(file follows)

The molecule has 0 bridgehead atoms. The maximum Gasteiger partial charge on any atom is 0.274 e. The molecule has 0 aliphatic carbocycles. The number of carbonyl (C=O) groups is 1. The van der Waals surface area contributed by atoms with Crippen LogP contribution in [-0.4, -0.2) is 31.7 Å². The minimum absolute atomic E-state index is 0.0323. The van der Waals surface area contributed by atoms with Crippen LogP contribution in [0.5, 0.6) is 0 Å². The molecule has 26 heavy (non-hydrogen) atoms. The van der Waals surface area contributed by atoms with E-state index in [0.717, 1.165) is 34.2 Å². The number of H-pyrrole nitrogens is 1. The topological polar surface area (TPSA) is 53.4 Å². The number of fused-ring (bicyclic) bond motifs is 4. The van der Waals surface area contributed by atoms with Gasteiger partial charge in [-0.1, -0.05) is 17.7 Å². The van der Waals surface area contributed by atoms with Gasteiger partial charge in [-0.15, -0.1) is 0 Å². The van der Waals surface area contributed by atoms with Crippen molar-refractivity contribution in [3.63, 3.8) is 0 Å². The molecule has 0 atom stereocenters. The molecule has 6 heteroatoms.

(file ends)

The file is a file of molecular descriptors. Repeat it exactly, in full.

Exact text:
The molecule has 0 bridgehead atoms. The maximum Gasteiger partial charge on any atom is 0.274 e. The molecule has 0 aliphatic carbocycles. The number of carbonyl (C=O) groups is 1. The van der Waals surface area contributed by atoms with Crippen LogP contribution in [-0.4, -0.2) is 31.7 Å². The minimum absolute atomic E-state index is 0.0323. The van der Waals surface area contributed by atoms with Crippen LogP contribution in [0.5, 0.6) is 0 Å². The molecule has 26 heavy (non-hydrogen) atoms. The van der Waals surface area contributed by atoms with E-state index in [0.717, 1.165) is 34.2 Å². The number of H-pyrrole nitrogens is 1. The topological polar surface area (TPSA) is 53.4 Å². The number of fused-ring (bicyclic) bond motifs is 4. The van der Waals surface area contributed by atoms with Gasteiger partial charge in [-0.1, -0.05) is 17.7 Å². The van der Waals surface area contributed by atoms with Gasteiger partial charge in [-0.15, -0.1) is 0 Å². The van der Waals surface area contributed by atoms with Crippen molar-refractivity contribution in [3.63, 3.8) is 0 Å². The molecule has 0 atom stereocenters. The molecule has 6 heteroatoms.